The college picnic by the Gurugram’s bus adda
Every afternoon, the city’s main bus stand becomes a college campus, often giving a glimpse of the students who hail from outside the city.delhi Updated: Aug 22, 2018 10:44 IST
The young Gurugram wallas? Easy. You can spot them in each and every mall of the Millennium City. They usually speak English and dress up in expensive brands.
But there exists another crop of Gurugram youngsters you may have missed. This set probably has similar dreams and ambitions, but congregates in an altogether different planet.
You can mill among them, of course.
Go to the town’s bus stand around 3 pm. At this hour, it turns into a college campus. Hundreds of students from the nearby Dronacharya Government College and Government College for Girls troop in to take over the bus stand’s waiting area.
“Every weekday, from 2 pm to 4 pm, the bus adda fills up with college students going back home in the surrounding villages,” says Veeru. He describes himself as “bus ka munshi”, a sort of clerk for the private bus services.
This afternoon, boys are huddled in their own groups, and girls in their circles, with a few exceptions where you find both sexes together. Perhaps, reflecting the conservative sensibilities of the worlds these youngsters come from, many girls have their faces and heads covered with their dupatta, the only thing visible being their eyes. There are also groups of hearing-impaired students animatedly talking in sign language.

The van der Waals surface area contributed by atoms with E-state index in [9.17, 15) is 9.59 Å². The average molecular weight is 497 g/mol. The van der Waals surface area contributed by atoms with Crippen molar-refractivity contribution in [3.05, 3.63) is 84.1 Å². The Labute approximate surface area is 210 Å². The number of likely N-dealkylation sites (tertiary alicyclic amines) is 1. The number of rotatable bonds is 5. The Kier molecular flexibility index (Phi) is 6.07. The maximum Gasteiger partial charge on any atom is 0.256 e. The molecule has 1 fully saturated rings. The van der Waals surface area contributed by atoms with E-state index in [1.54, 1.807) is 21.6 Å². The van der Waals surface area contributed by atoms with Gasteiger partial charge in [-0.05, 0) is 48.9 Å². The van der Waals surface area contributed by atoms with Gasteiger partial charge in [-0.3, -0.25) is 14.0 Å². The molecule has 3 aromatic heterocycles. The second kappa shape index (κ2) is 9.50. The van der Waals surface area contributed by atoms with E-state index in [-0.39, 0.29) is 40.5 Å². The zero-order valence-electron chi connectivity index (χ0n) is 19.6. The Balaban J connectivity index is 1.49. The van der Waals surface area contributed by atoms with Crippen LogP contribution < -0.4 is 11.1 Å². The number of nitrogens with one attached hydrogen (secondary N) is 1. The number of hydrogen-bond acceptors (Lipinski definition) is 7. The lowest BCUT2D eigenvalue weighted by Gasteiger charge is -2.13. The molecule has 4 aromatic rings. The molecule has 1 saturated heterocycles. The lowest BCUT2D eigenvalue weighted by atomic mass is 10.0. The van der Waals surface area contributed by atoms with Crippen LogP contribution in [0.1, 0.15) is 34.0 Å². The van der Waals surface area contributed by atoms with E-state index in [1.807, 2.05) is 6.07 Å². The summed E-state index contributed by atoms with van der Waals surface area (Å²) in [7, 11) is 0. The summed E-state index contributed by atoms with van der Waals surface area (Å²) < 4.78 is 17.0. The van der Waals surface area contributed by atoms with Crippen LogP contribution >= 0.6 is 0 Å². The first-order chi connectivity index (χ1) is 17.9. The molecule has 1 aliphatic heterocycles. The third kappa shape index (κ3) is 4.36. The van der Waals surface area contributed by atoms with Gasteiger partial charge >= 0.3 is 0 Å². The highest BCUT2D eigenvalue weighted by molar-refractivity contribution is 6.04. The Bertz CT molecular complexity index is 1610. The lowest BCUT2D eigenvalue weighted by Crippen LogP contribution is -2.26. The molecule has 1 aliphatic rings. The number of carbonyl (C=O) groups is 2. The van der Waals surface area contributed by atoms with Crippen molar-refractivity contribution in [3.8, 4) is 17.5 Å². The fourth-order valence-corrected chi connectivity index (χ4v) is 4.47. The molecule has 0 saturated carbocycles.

Quite a few students are also leaning against the waiting area’s blue columns, totally immersed in their phones.
This part of the bus stand is an old wing and has ceased to be fully functional. The ticket booths, for instance, are empty. The most daring young men are sitting on what used to be ticket counters, with rusting boards showing old fares to Dharuhera, Pataudi and Rewari, the towns some of these college students are now heading to, after finishing the day’s classes.
“Many of us live in the villages in Gurgaon district,” says a young man from Pataudi who politely refuses to give his name. “We’re waiting for buses to take us home.”
The waiting area’s wall is plastered with fliers promising short courses for airport jobs. There are also promotion posters for a YouTube film.
As minutes pass, the crowd gets thinner. Students are packing into mini-buses and leaving for the towns and villages that circle the city. In another hour, the bus stand will cease to be a college campus.
First Published: Aug 22, 2018 10:44 IST